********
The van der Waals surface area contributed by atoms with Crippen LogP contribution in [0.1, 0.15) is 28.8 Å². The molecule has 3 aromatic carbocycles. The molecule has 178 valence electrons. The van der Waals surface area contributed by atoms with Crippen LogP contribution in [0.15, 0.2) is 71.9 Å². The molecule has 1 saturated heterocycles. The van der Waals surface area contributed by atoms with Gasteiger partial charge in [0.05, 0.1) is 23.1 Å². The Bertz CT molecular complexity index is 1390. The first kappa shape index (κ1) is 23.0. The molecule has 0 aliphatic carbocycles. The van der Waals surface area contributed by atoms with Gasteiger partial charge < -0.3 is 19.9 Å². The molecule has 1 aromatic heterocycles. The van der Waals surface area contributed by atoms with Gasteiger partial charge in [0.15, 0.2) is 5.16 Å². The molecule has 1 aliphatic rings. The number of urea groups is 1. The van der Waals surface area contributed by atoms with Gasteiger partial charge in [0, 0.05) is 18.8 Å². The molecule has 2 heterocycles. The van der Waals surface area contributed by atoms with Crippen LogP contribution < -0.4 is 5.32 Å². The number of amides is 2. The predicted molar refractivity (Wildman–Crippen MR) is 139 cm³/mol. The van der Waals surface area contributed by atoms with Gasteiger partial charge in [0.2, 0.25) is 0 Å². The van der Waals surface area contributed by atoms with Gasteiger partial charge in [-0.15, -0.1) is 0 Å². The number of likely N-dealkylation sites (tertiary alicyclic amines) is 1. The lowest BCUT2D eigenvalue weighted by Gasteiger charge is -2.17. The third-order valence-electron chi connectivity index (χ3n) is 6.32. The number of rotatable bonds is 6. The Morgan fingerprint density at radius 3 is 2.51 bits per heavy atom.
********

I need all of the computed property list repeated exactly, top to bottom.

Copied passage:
The van der Waals surface area contributed by atoms with Crippen LogP contribution in [0.1, 0.15) is 28.8 Å². The molecule has 3 aromatic carbocycles. The molecule has 178 valence electrons. The van der Waals surface area contributed by atoms with Crippen LogP contribution in [0.15, 0.2) is 71.9 Å². The molecule has 1 saturated heterocycles. The van der Waals surface area contributed by atoms with Gasteiger partial charge in [0.05, 0.1) is 23.1 Å². The Bertz CT molecular complexity index is 1390. The first kappa shape index (κ1) is 23.0. The molecule has 0 aliphatic carbocycles. The van der Waals surface area contributed by atoms with Gasteiger partial charge < -0.3 is 19.9 Å². The molecule has 1 aromatic heterocycles. The van der Waals surface area contributed by atoms with Gasteiger partial charge in [0.15, 0.2) is 5.16 Å². The molecule has 1 aliphatic rings. The number of urea groups is 1. The van der Waals surface area contributed by atoms with Gasteiger partial charge in [0, 0.05) is 18.8 Å². The molecule has 2 heterocycles. The van der Waals surface area contributed by atoms with Crippen LogP contribution < -0.4 is 5.32 Å². The number of amides is 2. The predicted molar refractivity (Wildman–Crippen MR) is 139 cm³/mol. The van der Waals surface area contributed by atoms with Gasteiger partial charge in [0.2, 0.25) is 0 Å². The van der Waals surface area contributed by atoms with Gasteiger partial charge in [-0.15, -0.1) is 0 Å². The number of likely N-dealkylation sites (tertiary alicyclic amines) is 1. The lowest BCUT2D eigenvalue weighted by Gasteiger charge is -2.17. The third-order valence-electron chi connectivity index (χ3n) is 6.32. The number of rotatable bonds is 6. The Morgan fingerprint density at radius 3 is 2.51 bits per heavy atom.